There were concerns staff at the premises were not making any attempt to call the police whilst the anti-social behaviour was occurring outside, caused by its customers.

 

The police had lost all confidence in the management of the premises to promote the licensing objectives.

 

Sgt Henderson highlighted there were issues with alcohol sales from the premises between 00:00 hours and 6am, when associated crime and disorder and anti-social behaviour occurred. 

 

He said regarding the four discsof CCTV footage that they “speak for themselves”.

 

He also said that he felt the licensee had disregard for the seriousness of why the review application was brought in the first place. He confirmed it was the first review of the licence.

 

The premises are situated within the Woolwich Town Centre Area, which is subject to a Public Space Protection Order. The PSPO prohibits any person from having in their possession, care or control an open container of alcohol in any public place within the restricted area, other than on licensed premises.

 

The premises are located within the Woolwich Town Centre Cumulative Impact Zone (CIZ). However, for the purposes of review proceedings, consideration of a CIZ is not applicable.

 

Maria Gartside, Trading Standards Manager for the Royal Borough of Greenwich, spoke in support of the application, emphasising concern at the number of serious incidents of disorder associated with the premises; with a 24-hour alcohol licence in place, it could give rise to proxy sales and under-age purchases.

 

The licensee was seen as weak in supporting the licensing objectives and Miss Gartside was in support of the proposed refusals register and reduction in hours of licensable activity at the premises.

 

Ward Councillor John Fahy spoke on behalf of Mary Shine, a resident of Drummond House, and he said that the premises caused problems for residents with street drinking into the night and impact on the town centre. He also said that he knew of no other premises in the borough with a 24-hour licence.

 

He referred to the licensing objectives of prevention of crime and disorder and public safety. He said that the premises’ opening hours were a key issue and that the premises acted as a magnet. He relayed that whilst the licensee lived in Belvedere, the wellbeing of local residents was equally important.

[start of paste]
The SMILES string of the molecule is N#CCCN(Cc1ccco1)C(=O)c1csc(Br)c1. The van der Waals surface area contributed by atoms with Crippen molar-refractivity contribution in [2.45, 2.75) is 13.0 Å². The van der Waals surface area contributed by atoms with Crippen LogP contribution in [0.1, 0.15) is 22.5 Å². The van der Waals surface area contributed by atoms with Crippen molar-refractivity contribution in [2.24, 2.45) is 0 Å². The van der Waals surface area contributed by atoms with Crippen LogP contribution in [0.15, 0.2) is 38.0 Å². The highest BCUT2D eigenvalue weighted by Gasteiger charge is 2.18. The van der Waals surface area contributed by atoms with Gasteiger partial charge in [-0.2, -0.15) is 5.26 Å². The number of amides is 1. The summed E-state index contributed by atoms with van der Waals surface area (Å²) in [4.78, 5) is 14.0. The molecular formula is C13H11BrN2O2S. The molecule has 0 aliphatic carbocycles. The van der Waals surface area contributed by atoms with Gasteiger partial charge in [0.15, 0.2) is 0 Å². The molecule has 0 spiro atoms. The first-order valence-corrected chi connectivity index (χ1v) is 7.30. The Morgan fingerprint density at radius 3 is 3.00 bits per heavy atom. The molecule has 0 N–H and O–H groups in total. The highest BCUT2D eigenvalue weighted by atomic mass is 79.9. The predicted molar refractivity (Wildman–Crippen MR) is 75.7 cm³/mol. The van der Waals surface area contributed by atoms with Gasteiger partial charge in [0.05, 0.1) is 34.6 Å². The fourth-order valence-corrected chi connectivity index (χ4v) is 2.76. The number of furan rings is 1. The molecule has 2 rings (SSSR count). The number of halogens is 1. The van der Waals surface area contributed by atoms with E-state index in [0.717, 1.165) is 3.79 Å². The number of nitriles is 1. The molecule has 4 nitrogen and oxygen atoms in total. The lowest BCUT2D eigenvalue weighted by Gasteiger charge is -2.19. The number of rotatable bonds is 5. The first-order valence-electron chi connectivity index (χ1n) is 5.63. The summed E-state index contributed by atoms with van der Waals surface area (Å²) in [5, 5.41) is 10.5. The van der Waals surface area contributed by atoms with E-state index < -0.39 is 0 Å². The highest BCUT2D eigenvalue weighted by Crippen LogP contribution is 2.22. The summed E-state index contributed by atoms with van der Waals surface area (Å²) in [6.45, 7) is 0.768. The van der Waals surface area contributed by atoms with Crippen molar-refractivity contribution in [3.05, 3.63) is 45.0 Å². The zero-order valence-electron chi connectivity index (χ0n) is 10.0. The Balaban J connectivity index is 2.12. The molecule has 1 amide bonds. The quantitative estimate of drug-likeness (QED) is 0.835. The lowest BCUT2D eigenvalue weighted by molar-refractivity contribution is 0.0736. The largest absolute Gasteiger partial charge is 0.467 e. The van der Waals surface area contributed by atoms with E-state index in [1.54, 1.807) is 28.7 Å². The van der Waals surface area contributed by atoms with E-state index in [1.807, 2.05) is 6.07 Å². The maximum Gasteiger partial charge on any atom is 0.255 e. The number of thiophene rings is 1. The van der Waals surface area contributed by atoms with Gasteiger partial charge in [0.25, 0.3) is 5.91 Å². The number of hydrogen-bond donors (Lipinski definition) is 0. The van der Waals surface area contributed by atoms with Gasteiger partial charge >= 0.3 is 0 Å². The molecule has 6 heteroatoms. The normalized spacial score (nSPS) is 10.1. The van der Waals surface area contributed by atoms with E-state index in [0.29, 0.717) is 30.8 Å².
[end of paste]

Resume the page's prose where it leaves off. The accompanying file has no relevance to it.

Mr & Mrs Hunt, residents who live on the top floor flat in Naval House opposite the premises, addressed the Sub-Committee, saying that when they moved there it was assumed there would be traffic noise, but not human voices on the pavement – notwithstanding double glazing, it penetrates and wakes them up. They understand about daily noise.

 

They had no objection to the sale of alcohol from the premises, but were acutely aware of the effects of anti-social behaviour which was not confined to calling and shouting. They said it was a case of not knowing if disturbance was going to happen late at night or early in the morning and on which night. When it did occur, they had to decide whether to get up to it record in a diary and try to contact the Council’s Noise Team, who are already under resourced. This meant writing off the rest of the night and part of the following day.

 

Mr & Mrs Hunt added that that if the sub-committee did not decide to restrict the hours for sale of alcohol at the premises, the police would have to spread even more thinly; resources are diminishing and would diminish even further.

 

They acknowledged that from time to time some customers might misbehave, maybe a small minority, but it affected their lives and if they moved someone else would get the nuisance instead. The disturbance is not negligible; it causes stress and it is a breach of right to quiet life. It is clearly public nuisance and they had not seen other representations or anything to conflict with their own. They felt a limit on licensable hours at the premises was a fair solution and asked the committee to do that.